Deaths from Painkiller Overdoses Triple Over a Decade

And more in our health news roundup.

Are You Sure You Didn’t Gain Weight?: As freshmen head back home for Thanksgiving in a couple of weeks, don’t expect them to resemble a Butterball. A study of data collected from 7,418 US students found that freshmen are more likely to gain just 2.5 pounds (females) to 3.5 pounds (males) during their first year of college. Only 10 percent of freshmen actually gained 15 pounds or more. In fact, more freshmen were more likely to lose weight their first year—we’re guessing because they avoided the crappy cafeteria food. [Science Daily]

And You Thought Mammograms Were Painful: Results from a John Hopkins University study have found a potentially more effective treatment to fight early breast cancer: the nipple approach. In the clinical trial, patients were injected with the treatment through a catheter placed in the nipple. This treatment is said to both eliminate cancers and prevent tumors, and is an alternative to having the breasts surgically removed. Preliminary human tests found no major side effects besides breast fullness and nipple pain. (But still, ow!) [Futurity]

It’s Not Just in Your Head: If you’ve experienced major psychological trauma, you may be more likely to develop Irritable Bowel Syndrome (IBS), a disease that causes stomach pain, bloating, diarrhea, constipation, and other discomforts. The adults surveyed who reported experiencing more trauma, such as divorce, abuse, or the death of a loved one, were more likely to have IBS. The ailment is twice as common in women as in men. [Time Healthland]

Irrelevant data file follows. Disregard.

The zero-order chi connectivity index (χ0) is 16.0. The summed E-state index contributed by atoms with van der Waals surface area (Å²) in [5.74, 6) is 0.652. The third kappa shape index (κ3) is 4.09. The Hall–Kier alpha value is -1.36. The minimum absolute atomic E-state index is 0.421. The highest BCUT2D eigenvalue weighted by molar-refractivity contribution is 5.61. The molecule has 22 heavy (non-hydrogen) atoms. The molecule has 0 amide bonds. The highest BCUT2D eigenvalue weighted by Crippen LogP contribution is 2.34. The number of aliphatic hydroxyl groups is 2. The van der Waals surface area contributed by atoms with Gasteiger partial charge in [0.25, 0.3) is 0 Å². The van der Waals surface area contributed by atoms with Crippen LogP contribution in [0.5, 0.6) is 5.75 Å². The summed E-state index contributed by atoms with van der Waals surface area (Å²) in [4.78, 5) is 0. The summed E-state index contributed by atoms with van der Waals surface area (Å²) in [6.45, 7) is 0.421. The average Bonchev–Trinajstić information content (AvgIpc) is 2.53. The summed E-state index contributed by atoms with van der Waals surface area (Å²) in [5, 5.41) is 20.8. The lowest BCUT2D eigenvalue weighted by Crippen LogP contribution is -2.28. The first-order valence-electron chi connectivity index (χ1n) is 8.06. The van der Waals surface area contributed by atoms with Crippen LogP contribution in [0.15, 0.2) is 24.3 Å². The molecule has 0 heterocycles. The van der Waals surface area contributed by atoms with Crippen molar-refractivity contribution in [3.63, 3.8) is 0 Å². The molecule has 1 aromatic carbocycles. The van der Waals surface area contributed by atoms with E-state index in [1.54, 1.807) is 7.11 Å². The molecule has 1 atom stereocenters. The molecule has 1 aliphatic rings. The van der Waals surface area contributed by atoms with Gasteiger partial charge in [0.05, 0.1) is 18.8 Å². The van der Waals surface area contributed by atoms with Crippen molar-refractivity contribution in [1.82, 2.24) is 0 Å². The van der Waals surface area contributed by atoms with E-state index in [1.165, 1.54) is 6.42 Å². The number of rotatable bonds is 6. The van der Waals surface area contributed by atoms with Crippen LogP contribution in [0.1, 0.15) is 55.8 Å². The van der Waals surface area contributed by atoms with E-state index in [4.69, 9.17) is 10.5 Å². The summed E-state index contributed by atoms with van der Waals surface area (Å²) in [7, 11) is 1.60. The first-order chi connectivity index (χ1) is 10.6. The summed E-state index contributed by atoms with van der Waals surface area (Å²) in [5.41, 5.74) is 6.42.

World Welcomes the Seven Billionth Person—Kind Of: A Filipina baby named Danica May Camacho has been named the planet’s seven billionth person by the United Nations. Of course, the title is merely symbolic—the world’s actual population is almost impossible to know, since multiple babies are born every second. Still, it’ll make an interesting line on her résumé someday. [CBS News]

Easy on the Meds: The number of deaths caused by painkiller overdose has tripled in the past decade, according to a report released by the CDC. Nearly 15,000 people died in 2008, compared with 4,000 in 1999. Men and middle-aged adults were more likely to die from overdosing, and almost 5 percent of Americans 12 years or older say they’ve abused prescription painkillers. [CDC]